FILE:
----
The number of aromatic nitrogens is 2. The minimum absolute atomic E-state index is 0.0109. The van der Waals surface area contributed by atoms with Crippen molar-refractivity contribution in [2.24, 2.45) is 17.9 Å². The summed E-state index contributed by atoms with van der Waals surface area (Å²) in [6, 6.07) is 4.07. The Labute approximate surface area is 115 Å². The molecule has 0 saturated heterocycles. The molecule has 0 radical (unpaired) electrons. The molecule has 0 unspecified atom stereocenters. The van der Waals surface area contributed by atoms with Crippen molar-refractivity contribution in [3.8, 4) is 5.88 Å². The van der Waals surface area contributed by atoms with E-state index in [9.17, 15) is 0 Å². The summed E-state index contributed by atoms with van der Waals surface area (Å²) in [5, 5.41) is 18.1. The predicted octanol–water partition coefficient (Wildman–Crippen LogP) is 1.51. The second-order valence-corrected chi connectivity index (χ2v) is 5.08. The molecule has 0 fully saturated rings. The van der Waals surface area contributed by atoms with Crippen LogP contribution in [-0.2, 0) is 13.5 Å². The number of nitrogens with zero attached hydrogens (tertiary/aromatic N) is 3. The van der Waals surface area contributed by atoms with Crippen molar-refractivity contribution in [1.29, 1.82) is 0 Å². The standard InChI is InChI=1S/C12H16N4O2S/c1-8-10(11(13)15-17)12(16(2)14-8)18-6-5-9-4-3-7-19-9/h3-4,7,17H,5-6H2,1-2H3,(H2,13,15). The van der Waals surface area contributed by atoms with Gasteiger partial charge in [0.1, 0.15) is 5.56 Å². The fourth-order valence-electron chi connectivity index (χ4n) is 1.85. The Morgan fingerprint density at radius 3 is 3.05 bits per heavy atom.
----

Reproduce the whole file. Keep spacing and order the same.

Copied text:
The number of aromatic nitrogens is 2. The minimum absolute atomic E-state index is 0.0109. The van der Waals surface area contributed by atoms with Crippen molar-refractivity contribution in [2.24, 2.45) is 17.9 Å². The summed E-state index contributed by atoms with van der Waals surface area (Å²) in [6, 6.07) is 4.07. The Labute approximate surface area is 115 Å². The molecule has 0 saturated heterocycles. The molecule has 0 radical (unpaired) electrons. The molecule has 0 unspecified atom stereocenters. The van der Waals surface area contributed by atoms with Crippen molar-refractivity contribution in [3.8, 4) is 5.88 Å². The van der Waals surface area contributed by atoms with E-state index in [9.17, 15) is 0 Å². The summed E-state index contributed by atoms with van der Waals surface area (Å²) in [5, 5.41) is 18.1. The predicted octanol–water partition coefficient (Wildman–Crippen LogP) is 1.51. The second-order valence-corrected chi connectivity index (χ2v) is 5.08. The molecule has 0 fully saturated rings. The van der Waals surface area contributed by atoms with Crippen LogP contribution in [-0.2, 0) is 13.5 Å². The number of nitrogens with zero attached hydrogens (tertiary/aromatic N) is 3. The van der Waals surface area contributed by atoms with Crippen molar-refractivity contribution in [1.29, 1.82) is 0 Å². The standard InChI is InChI=1S/C12H16N4O2S/c1-8-10(11(13)15-17)12(16(2)14-8)18-6-5-9-4-3-7-19-9/h3-4,7,17H,5-6H2,1-2H3,(H2,13,15). The van der Waals surface area contributed by atoms with Gasteiger partial charge in [0.1, 0.15) is 5.56 Å². The fourth-order valence-electron chi connectivity index (χ4n) is 1.85. The Morgan fingerprint density at radius 3 is 3.05 bits per heavy atom.